Phase comparison relaying schemes may also generate a direct transfer trip signal which is a direct command to trip the remote circuit breaker independent of the phase relation of the currents of the two terminals. These signals may be generated for instance for maintenance purposes, or to coordinate tripping of the circuit breaker with circuit breakers in other protected line segments of the distributing network.
U.S. Pat. No. 4,464,697 discloses a technique for transmitting this direct transfer trip signal over the available communications channels by disconnecting the square wave signals from the modulator and substituting a separate tone generator unique to the direct trip signal.
While the current systems provide satisfactory protective relaying, there is a need for a phase comparison relaying system which requires fewer communications channels.
These and other needs are satisfied by the invention which is directed to protective relay apparatus which includes a protective relay at each terminal of a protected line segment in a multiphase ac transmission line and a single channel two-way communications link between the protective relays. Each protective relay includes means monitoring selected parameters in this transmission line segment at the associated terminal for each phase and means generating from the parameter signals square wave signals for each phase representative of predetermined conditions at that terminal. A single, modulated carrier signal having discrete levels of modulation for each instantaneous combination of selected of the square wave signals for each phase is generated for transmission over the single channel of the two-way communications link to the other terminal. Each protective relay also includes means for generating remote square wave signals corresponding to the selected square wave signals at the transmitting terminal from the single modulated carrier signal received over the single channel of the communications link. Each protective relay compares for each phase the remote square wave signals received from the other terminal with designated square wave signals generated by that protective relay and generates trip signals for circuit breakers at the terminal in response to predetermined comparisons.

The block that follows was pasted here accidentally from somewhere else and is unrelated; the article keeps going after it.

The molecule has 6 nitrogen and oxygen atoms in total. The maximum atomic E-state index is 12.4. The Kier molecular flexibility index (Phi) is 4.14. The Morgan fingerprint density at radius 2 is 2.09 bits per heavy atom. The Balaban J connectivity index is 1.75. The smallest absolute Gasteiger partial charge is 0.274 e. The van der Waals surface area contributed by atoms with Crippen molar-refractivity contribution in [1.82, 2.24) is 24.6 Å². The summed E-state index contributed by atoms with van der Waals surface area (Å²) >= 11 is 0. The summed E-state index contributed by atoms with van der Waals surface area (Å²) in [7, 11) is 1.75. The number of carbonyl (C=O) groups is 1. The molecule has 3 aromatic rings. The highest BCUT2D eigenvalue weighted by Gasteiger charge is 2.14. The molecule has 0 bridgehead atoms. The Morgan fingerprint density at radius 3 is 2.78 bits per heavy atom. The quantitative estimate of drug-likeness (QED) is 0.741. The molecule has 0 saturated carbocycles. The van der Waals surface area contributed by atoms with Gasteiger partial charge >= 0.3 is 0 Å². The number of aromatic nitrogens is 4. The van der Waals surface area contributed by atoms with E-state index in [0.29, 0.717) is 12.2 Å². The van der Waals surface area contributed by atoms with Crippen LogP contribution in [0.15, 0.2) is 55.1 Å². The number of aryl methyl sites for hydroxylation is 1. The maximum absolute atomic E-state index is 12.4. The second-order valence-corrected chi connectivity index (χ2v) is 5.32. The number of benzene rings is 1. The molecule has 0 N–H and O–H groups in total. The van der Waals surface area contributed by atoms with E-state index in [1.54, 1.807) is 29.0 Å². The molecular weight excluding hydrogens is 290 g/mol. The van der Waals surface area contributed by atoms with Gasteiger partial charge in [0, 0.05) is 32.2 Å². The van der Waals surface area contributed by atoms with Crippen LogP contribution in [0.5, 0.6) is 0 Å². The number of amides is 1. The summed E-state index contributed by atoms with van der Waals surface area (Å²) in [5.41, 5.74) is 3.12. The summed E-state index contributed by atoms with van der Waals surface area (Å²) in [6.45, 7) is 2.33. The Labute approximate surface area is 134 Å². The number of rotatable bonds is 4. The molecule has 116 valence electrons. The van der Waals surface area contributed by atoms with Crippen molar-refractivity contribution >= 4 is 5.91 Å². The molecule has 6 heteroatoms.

In a preferred embodiment of the invention, a single modulated carrier signal is generated by means which generates a combined signal having discrete amplitude levels representative of the instantaneous combination of the selected square wave signals, and means for modulating a single carrier signal to generate the carrier signal having the discrete levels of modulation for each instantaneous discrete amplitude level of the combined signal.
As applied to a phase comparison relaying system, the square wave signals transmitted to the other terminal comprise signals generated by comparing the phase current with a keying signal selected to represent fault conditions at the associated terminal. These signals which become the remote square wave signals at the other terminal are compared with local square wave signals generated from comparisons of the local current signals with security margin signals, with trip signals being generated for designated phase comparisons between the remote and local square wave signals.
As another feature of the invention, square waves representing priority functions such as a direct transfer trip, can be integrated into the single modulated carrier signal as another discrete level.